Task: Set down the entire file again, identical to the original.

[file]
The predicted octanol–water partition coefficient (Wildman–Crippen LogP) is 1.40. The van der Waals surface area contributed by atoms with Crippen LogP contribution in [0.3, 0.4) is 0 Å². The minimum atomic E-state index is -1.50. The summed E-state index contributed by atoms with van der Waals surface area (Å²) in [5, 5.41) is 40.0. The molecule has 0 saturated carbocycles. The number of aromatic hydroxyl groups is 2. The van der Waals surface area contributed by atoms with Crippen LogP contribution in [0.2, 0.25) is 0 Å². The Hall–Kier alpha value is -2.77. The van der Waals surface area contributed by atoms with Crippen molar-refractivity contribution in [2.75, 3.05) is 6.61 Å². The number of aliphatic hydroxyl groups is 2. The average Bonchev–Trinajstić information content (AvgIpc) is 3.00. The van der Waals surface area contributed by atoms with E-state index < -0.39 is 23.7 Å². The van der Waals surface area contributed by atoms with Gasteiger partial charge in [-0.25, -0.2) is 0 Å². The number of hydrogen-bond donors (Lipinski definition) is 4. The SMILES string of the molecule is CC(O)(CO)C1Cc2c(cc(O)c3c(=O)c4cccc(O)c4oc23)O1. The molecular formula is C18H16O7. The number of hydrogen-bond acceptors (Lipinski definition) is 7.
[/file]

The predicted octanol–water partition coefficient (Wildman–Crippen LogP) is 1.40. The van der Waals surface area contributed by atoms with Crippen LogP contribution in [0.3, 0.4) is 0 Å². The minimum atomic E-state index is -1.50. The summed E-state index contributed by atoms with van der Waals surface area (Å²) in [5, 5.41) is 40.0. The molecule has 0 saturated carbocycles. The number of aromatic hydroxyl groups is 2. The van der Waals surface area contributed by atoms with Crippen LogP contribution in [0.2, 0.25) is 0 Å². The Hall–Kier alpha value is -2.77. The van der Waals surface area contributed by atoms with Crippen molar-refractivity contribution in [2.75, 3.05) is 6.61 Å². The number of aliphatic hydroxyl groups is 2. The average Bonchev–Trinajstić information content (AvgIpc) is 3.00. The van der Waals surface area contributed by atoms with E-state index < -0.39 is 23.7 Å². The van der Waals surface area contributed by atoms with Gasteiger partial charge in [-0.25, -0.2) is 0 Å². The number of hydrogen-bond donors (Lipinski definition) is 4. The SMILES string of the molecule is CC(O)(CO)C1Cc2c(cc(O)c3c(=O)c4cccc(O)c4oc23)O1. The molecular formula is C18H16O7. The number of hydrogen-bond acceptors (Lipinski definition) is 7.